The latest canvasses reminded me that I completely forgot to blog about my own canvas! I tried to create a little guide/cheat sheet that could support you during your first experiments with Software Analytics: The “Software Analytics Canvas”.
Software Analytics Canvas step by step
The Software Analytics Canvas is a step-by-step guide for your particular software analysis.
The “Software Analytics Canvas” (PDF version)
It incorporates the steps that I implicitly repeated for several software analysis tasks in various environments. You don’t need to follow this stepwise approach. It should more or less challenge your idea for data-driven software analysis. Let’s go through each step!
Step 1: Question
What is it that we want to know about the software / processes / usage / organization / etc.?
Every decent analysis starts with a good/interesting/relevant question. So in the first section, you can state your very specific question. What do you intend to analyze? Is it a question about a real problem? Or are you talking only about a symptom? Also: Who cares about the issue and will listen to your (probably unpleasant) answers? And most importantly: If you have the result, what would it change based on the new insights?
Step 2: Data Sources
Which data can possibly answer our question? What information do we need?
There are plenty of data sources out there that might be relevant for your analysis. Which data sources do you have at hand? Which kind of information can they provide? Is there data missing for your analysis task? Do you need to setup some manual data collection tasks in your team?
Making your choice of data is very important from the start on to avoid false conclusions later on. If you need to extract some data from a system, clarify how you did this data export.
Step 3: Heuristics
Which assumptions do we want to make to simplify the answer to our question?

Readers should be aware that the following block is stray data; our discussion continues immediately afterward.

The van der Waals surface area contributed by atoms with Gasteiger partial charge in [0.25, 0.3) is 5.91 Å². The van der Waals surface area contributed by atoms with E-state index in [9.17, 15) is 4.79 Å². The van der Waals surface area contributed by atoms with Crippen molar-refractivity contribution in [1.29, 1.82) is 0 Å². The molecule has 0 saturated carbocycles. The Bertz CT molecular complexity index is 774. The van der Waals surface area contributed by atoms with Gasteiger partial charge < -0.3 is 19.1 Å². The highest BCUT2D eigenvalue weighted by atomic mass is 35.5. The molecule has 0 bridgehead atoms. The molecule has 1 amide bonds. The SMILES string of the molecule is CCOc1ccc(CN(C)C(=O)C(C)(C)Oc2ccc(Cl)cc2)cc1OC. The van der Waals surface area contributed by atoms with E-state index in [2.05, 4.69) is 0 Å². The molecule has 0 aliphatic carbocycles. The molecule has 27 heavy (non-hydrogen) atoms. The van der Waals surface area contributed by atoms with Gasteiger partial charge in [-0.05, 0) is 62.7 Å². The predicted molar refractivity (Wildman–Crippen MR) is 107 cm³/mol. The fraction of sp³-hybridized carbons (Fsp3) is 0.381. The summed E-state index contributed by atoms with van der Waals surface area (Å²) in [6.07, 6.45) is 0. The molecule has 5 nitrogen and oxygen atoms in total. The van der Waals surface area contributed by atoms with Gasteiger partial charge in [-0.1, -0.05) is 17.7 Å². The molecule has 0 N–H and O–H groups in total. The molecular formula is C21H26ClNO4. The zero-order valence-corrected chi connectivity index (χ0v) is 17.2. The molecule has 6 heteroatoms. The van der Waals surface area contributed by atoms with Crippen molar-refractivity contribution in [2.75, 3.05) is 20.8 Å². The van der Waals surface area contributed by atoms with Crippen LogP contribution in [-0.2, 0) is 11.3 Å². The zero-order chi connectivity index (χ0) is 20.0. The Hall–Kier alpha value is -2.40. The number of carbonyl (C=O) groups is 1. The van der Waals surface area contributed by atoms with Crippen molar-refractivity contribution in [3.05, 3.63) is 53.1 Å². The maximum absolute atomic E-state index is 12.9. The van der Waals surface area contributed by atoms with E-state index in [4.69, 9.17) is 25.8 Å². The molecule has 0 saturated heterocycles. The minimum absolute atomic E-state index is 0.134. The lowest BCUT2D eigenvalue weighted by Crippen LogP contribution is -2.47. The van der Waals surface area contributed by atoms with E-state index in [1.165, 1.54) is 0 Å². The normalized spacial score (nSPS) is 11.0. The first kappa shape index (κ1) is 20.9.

Not all data that comes from existing systems is a good candidate for software analysis. Nor can we expect to have data that can answer our very question precisely. What we need are approximations based on the data we have. Make it open what you see within the data and document your simplifications about the data points.
Step 4: Validation
What results do we expect from our analysis, how are they reviewed and presented in an understandable way?
One key to making a difference with software data analysis is that we present the results comprehensively and understandable for people that make decisions and/or have the money. How can these requirements be met? But it is also open when we know that we have found an answer to our question. What is it that we want to work towards to get to the bottom of the analyzed problem?
Step 5: Implementation
How can we implement the analysis step by step and in a comprehensible way?
Now it’s the time to get the hands dirty. But first, its better to think a minute or two about a possible and smooth implementation of the analysis. If the analysis’s program code gets too complicated, nobody will understand it and doubts regarding your results could be emerging. Sketch the rough implementation ideas and tools that you consider to use to avoid getting lost in the analysis code.
Step 6: Results
What are the main insights from our analysis?
Here you can list the key point that you have found out with your analysis. What were the actionable insights you got?
If there were none, document them anyway. Or did the analysis not work as expected? Are the results standing on a too shaky a floor? Never mind! You got more experience in data analysis in the software area. Next time you can do it differently!
Step 7: Next Steps
What follow-up actions can we derive from the findings? Who or what do we need to address next?
A software analytics task is not complete if it does not lead to concrete next steps that improve the current situation. Which decisions can now support the results of the analysis or lead them ad absurdum? What are possible experiments that can be carried out based on the facts that are available now? Make an obligatory todo list or write down ideas for further analyses to investigate a newly found insight more deeply.
If you filled out this Software Analytics Canvas for your data analysis of software systems, you also get a kind of documentation of your analysis for free! With this, you can share your experience with others or later access investigations that have already been done. So you don’t have to keep reinventing the wheel next time.
This work was also inspired by this paper from Choma, Joelma & Guerra, Eduardo & Silva, Tiago & Zaina, Luciana & Correia, Filipe. (2019). Towards an artifact to support agile teams in software analytics activities. 88-93. 10.18293/SEKE2019-146.
Parts of this work were created for my Software Analytics (remote) workshops, which I run at INNOQ. Thanks for this support!